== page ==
Abstract 12880: Is Paradoxical Low Gradient Severe Aortic Stenosis a More Advanced form of Aortic Stenosis? New Insights Gained from the Measurement of Valvular Calcium Content by Use of 256-slice MDCT
Background: Paradoxical low gradient severe aortic stenosis (PLG SAS) is a recently described subset of aortic stenosis (AS) the clinical and prognostic implications of which are a matter of intense debate. Some authors indeed consider this new entity as a more advanced form of AS, with increased interstitial fibrosis, reduced LV longitudinal function and poor prognosis, whereas others believe it represents a relatively benign form of AS, with an outcome similar to that of moderate AS. Because the severity of degenerative AS is intimately correlated with its calcium content, the aim of the present work was to directly compare the degree of valve calcification among PLG SAS and high-gradient (HG) SAS.
Methods: Forty three consecutive patients (16 men; mean age: 74±9 years) with isolated non-rheumatic SAS, preserved LVEF and regular sinusal rhythm underwent 256-slice MDCT to measure aortic valve calcium within 15 days of their echocardiographic examination. Patients were categorised according to mean transaortic gradient (MG) into PLG SAS (n=14, MG≤40 mmHg) or HG SAS (n=29, MG>40mmHg). Aortic valve calcification was assessed by use of the Agatston score. Analyses were conducted in the entire population as well as in subsets of patients matched for indexed aortic valve area (AVAi) and gender.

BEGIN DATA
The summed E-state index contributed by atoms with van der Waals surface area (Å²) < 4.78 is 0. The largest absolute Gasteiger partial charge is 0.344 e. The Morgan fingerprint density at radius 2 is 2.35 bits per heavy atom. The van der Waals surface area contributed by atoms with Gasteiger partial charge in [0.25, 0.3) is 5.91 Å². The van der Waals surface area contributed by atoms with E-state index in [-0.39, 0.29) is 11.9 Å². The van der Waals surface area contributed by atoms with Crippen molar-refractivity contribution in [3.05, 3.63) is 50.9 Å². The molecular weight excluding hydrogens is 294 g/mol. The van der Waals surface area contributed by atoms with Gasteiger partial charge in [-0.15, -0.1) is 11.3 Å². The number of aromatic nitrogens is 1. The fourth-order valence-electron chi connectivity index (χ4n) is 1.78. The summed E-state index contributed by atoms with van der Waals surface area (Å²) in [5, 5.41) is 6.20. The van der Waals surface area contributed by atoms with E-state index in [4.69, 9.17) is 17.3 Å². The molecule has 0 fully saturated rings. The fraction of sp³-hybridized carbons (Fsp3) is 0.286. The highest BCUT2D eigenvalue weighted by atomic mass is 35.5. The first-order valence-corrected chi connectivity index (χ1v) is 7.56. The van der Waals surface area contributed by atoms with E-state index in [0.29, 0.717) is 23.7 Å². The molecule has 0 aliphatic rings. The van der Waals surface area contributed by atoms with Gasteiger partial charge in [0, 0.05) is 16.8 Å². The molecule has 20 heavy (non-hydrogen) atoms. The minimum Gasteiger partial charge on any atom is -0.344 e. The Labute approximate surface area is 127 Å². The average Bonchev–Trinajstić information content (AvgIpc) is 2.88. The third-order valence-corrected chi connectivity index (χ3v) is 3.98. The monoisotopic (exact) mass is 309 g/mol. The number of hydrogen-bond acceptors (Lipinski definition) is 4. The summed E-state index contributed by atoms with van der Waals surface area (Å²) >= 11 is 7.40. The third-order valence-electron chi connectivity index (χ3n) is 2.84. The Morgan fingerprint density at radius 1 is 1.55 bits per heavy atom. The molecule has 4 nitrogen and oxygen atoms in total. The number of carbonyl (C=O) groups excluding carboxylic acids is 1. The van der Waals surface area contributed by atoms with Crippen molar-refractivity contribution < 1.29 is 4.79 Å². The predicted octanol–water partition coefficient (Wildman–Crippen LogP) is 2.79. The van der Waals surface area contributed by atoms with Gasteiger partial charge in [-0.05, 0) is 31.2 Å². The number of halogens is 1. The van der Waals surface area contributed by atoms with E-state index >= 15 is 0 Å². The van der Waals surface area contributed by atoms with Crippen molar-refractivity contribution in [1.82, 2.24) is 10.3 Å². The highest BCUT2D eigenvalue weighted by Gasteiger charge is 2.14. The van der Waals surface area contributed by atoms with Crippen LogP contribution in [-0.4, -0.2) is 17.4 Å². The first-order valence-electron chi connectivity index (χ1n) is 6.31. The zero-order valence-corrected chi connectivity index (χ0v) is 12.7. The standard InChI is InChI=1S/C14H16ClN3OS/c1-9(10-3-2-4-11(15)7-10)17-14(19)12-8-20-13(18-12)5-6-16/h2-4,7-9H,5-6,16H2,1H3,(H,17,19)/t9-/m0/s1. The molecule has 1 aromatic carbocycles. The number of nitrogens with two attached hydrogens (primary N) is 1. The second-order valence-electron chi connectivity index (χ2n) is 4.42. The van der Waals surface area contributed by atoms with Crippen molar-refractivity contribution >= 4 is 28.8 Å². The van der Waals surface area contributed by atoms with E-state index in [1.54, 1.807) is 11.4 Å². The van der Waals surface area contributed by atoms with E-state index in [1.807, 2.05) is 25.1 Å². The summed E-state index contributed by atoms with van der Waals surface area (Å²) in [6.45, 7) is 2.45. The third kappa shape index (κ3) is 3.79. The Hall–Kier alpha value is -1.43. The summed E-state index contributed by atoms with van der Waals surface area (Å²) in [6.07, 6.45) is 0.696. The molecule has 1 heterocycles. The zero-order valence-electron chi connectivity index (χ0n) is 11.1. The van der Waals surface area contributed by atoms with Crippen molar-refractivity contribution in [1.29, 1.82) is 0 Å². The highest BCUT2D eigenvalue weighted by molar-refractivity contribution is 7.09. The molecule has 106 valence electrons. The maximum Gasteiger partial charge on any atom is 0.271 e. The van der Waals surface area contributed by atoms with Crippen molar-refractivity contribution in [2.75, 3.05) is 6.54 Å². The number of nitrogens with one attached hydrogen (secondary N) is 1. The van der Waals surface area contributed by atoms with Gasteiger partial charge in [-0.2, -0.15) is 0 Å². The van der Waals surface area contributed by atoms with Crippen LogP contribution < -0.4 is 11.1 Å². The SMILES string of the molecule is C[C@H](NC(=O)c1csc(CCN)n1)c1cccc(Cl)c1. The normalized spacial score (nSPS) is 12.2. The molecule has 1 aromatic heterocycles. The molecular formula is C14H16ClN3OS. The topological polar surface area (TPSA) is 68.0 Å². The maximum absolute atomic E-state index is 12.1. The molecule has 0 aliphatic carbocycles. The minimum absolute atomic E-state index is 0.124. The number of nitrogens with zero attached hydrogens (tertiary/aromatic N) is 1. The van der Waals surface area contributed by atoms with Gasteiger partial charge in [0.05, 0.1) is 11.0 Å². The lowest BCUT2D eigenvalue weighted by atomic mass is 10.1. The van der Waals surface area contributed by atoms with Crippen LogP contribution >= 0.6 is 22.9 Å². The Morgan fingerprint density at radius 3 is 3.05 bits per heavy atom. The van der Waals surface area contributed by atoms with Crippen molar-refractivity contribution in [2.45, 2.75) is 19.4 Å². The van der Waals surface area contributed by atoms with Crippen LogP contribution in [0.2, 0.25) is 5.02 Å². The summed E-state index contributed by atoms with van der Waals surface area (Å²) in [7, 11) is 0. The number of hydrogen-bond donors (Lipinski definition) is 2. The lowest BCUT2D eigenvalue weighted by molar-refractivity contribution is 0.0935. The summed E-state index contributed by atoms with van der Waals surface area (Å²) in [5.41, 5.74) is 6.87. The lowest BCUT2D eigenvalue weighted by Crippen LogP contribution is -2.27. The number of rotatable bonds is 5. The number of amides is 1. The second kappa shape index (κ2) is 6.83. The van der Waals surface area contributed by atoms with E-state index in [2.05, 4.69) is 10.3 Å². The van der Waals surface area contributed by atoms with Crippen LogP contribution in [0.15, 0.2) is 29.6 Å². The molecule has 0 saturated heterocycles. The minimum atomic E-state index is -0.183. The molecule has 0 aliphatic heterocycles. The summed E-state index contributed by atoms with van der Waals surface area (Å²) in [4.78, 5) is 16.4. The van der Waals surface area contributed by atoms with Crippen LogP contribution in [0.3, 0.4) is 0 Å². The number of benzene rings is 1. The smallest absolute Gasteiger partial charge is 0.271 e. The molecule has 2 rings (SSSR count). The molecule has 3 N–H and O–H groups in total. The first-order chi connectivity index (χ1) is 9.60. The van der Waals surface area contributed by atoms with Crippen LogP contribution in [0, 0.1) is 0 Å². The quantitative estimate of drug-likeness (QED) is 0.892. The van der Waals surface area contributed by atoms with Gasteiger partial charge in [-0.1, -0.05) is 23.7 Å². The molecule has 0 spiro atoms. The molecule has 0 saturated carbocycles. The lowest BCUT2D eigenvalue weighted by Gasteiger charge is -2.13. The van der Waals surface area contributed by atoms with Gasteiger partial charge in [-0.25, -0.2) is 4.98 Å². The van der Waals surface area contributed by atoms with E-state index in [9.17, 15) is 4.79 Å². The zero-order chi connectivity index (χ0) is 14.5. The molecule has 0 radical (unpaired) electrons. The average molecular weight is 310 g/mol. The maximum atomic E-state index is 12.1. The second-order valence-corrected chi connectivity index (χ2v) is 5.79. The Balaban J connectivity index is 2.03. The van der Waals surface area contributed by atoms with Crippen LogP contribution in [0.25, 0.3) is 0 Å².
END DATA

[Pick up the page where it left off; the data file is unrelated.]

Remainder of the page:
Results: With the exception of MG which by definition, was lower in PLG SAS than in HG SAS (30±5 vs 57±14 mmHg), PLG and HG SAS had similar baseline clinical and echocardiographic characteristics. In particular AS severity, as evaluated by the AVAi was similar in both groups (0.41±0.10 vs 0.36±0.08 cm2/m2, p=ns). By contrast, the Agatston score was significantly lower in PLG SAS than HG SAS (1684±859 vs 3209±1530, p≤0.001). This difference remained significant after matching the patients for AVAi and gender (1657±850 vs 2592±774, p=0.017).
Conclusion: Patients with PLG SAS display less calcified aortic valves by MDCT than patients with HG SAS. This suggests that the aortic valve disease process is less advanced in PLG SAS than in HG SAS.
- © 2013 by American Heart Association, Inc.